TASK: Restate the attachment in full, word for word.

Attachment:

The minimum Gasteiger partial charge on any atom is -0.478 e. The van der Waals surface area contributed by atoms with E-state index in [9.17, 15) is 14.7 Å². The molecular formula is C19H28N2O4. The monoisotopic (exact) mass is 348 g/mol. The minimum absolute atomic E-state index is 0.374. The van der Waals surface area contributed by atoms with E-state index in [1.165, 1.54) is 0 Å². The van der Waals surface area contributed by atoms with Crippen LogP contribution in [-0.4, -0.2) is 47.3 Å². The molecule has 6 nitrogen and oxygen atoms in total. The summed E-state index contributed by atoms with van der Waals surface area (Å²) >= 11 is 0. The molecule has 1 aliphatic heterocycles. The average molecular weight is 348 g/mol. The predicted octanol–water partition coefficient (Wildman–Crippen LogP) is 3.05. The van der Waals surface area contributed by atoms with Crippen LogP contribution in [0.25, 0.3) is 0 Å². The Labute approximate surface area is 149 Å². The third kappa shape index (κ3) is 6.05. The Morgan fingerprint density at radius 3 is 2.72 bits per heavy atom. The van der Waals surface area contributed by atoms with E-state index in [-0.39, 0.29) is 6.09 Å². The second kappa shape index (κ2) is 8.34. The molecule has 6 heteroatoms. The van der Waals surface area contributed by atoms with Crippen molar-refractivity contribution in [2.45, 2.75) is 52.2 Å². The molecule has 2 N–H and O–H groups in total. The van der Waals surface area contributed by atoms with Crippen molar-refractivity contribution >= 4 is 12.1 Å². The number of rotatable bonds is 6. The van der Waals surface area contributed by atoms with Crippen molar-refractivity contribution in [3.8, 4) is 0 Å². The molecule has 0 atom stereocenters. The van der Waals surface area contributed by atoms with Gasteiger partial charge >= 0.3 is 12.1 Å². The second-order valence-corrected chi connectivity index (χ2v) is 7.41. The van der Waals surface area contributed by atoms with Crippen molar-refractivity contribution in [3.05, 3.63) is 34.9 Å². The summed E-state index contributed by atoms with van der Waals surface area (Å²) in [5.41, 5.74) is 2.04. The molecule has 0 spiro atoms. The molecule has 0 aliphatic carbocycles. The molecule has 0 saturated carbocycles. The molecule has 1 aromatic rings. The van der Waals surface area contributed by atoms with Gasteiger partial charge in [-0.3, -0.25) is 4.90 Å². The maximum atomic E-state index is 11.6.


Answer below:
The minimum Gasteiger partial charge on any atom is -0.478 e. The van der Waals surface area contributed by atoms with E-state index in [9.17, 15) is 14.7 Å². The molecular formula is C19H28N2O4. The monoisotopic (exact) mass is 348 g/mol. The minimum absolute atomic E-state index is 0.374. The van der Waals surface area contributed by atoms with E-state index in [1.165, 1.54) is 0 Å². The van der Waals surface area contributed by atoms with Crippen LogP contribution in [-0.4, -0.2) is 47.3 Å². The molecule has 6 nitrogen and oxygen atoms in total. The summed E-state index contributed by atoms with van der Waals surface area (Å²) >= 11 is 0. The molecule has 1 aliphatic heterocycles. The average molecular weight is 348 g/mol. The predicted octanol–water partition coefficient (Wildman–Crippen LogP) is 3.05. The van der Waals surface area contributed by atoms with Crippen LogP contribution in [0.25, 0.3) is 0 Å². The Labute approximate surface area is 149 Å². The third kappa shape index (κ3) is 6.05. The Morgan fingerprint density at radius 3 is 2.72 bits per heavy atom. The van der Waals surface area contributed by atoms with E-state index in [-0.39, 0.29) is 6.09 Å². The second kappa shape index (κ2) is 8.34. The molecule has 6 heteroatoms. The van der Waals surface area contributed by atoms with Crippen molar-refractivity contribution in [2.45, 2.75) is 52.2 Å². The molecule has 2 N–H and O–H groups in total. The van der Waals surface area contributed by atoms with Crippen molar-refractivity contribution >= 4 is 12.1 Å². The number of rotatable bonds is 6. The van der Waals surface area contributed by atoms with Crippen molar-refractivity contribution in [3.8, 4) is 0 Å². The molecule has 0 atom stereocenters. The van der Waals surface area contributed by atoms with Gasteiger partial charge >= 0.3 is 12.1 Å². The second-order valence-corrected chi connectivity index (χ2v) is 7.41. The van der Waals surface area contributed by atoms with Crippen molar-refractivity contribution in [3.05, 3.63) is 34.9 Å². The summed E-state index contributed by atoms with van der Waals surface area (Å²) in [5.41, 5.74) is 2.04. The molecule has 0 spiro atoms. The molecule has 0 aliphatic carbocycles. The molecule has 0 saturated carbocycles. The molecule has 1 aromatic rings. The van der Waals surface area contributed by atoms with Gasteiger partial charge in [-0.3, -0.25) is 4.90 Å². The maximum atomic E-state index is 11.6.